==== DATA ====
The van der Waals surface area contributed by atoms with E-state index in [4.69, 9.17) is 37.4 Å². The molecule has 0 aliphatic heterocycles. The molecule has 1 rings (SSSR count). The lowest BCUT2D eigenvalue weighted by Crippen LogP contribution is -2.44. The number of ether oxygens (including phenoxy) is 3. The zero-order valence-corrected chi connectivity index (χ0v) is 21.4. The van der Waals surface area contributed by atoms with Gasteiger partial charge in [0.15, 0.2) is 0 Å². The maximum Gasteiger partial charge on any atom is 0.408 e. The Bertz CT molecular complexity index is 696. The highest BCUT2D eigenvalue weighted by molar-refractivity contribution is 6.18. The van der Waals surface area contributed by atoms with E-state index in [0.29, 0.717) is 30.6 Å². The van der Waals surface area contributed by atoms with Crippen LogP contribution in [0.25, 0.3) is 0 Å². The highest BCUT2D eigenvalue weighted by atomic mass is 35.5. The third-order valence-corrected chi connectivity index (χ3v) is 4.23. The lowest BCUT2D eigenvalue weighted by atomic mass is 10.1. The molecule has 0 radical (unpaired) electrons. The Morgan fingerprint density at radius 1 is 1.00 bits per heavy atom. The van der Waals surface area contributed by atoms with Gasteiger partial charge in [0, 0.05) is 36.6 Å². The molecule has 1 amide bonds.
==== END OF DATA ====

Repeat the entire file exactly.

The van der Waals surface area contributed by atoms with E-state index in [4.69, 9.17) is 37.4 Å². The molecule has 0 aliphatic heterocycles. The molecule has 1 rings (SSSR count). The lowest BCUT2D eigenvalue weighted by Crippen LogP contribution is -2.44. The number of ether oxygens (including phenoxy) is 3. The zero-order valence-corrected chi connectivity index (χ0v) is 21.4. The van der Waals surface area contributed by atoms with Gasteiger partial charge in [0.15, 0.2) is 0 Å². The maximum Gasteiger partial charge on any atom is 0.408 e. The Bertz CT molecular complexity index is 696. The highest BCUT2D eigenvalue weighted by molar-refractivity contribution is 6.18. The van der Waals surface area contributed by atoms with E-state index in [0.29, 0.717) is 30.6 Å². The van der Waals surface area contributed by atoms with Crippen LogP contribution in [0.25, 0.3) is 0 Å². The highest BCUT2D eigenvalue weighted by atomic mass is 35.5. The third-order valence-corrected chi connectivity index (χ3v) is 4.23. The lowest BCUT2D eigenvalue weighted by atomic mass is 10.1. The molecule has 0 radical (unpaired) electrons. The Morgan fingerprint density at radius 1 is 1.00 bits per heavy atom. The van der Waals surface area contributed by atoms with Gasteiger partial charge in [0, 0.05) is 36.6 Å². The molecule has 1 amide bonds.